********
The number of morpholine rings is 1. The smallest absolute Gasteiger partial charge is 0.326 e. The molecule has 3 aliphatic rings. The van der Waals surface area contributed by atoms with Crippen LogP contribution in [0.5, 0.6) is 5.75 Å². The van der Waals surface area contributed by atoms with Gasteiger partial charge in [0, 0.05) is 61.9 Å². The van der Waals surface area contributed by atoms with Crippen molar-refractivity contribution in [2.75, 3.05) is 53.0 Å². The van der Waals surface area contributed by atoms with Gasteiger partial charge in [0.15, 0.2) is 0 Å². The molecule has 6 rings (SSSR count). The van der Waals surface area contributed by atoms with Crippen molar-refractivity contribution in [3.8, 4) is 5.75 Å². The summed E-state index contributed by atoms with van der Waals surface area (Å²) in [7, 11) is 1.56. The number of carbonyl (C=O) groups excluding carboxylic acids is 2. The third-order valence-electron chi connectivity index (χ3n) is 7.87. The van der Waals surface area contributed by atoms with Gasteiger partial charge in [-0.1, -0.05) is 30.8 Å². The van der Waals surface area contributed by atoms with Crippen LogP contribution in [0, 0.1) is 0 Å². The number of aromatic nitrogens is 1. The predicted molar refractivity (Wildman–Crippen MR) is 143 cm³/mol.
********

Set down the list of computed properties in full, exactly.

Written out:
The number of morpholine rings is 1. The smallest absolute Gasteiger partial charge is 0.326 e. The molecule has 3 aliphatic rings. The van der Waals surface area contributed by atoms with Crippen LogP contribution in [0.5, 0.6) is 5.75 Å². The van der Waals surface area contributed by atoms with Gasteiger partial charge in [0, 0.05) is 61.9 Å². The van der Waals surface area contributed by atoms with Crippen molar-refractivity contribution in [2.75, 3.05) is 53.0 Å². The van der Waals surface area contributed by atoms with Gasteiger partial charge in [0.15, 0.2) is 0 Å². The molecule has 6 rings (SSSR count). The van der Waals surface area contributed by atoms with Crippen molar-refractivity contribution in [3.8, 4) is 5.75 Å². The summed E-state index contributed by atoms with van der Waals surface area (Å²) in [7, 11) is 1.56. The number of carbonyl (C=O) groups excluding carboxylic acids is 2. The third-order valence-electron chi connectivity index (χ3n) is 7.87. The van der Waals surface area contributed by atoms with Gasteiger partial charge in [-0.1, -0.05) is 30.8 Å². The van der Waals surface area contributed by atoms with Crippen LogP contribution in [0, 0.1) is 0 Å². The number of aromatic nitrogens is 1. The predicted molar refractivity (Wildman–Crippen MR) is 143 cm³/mol.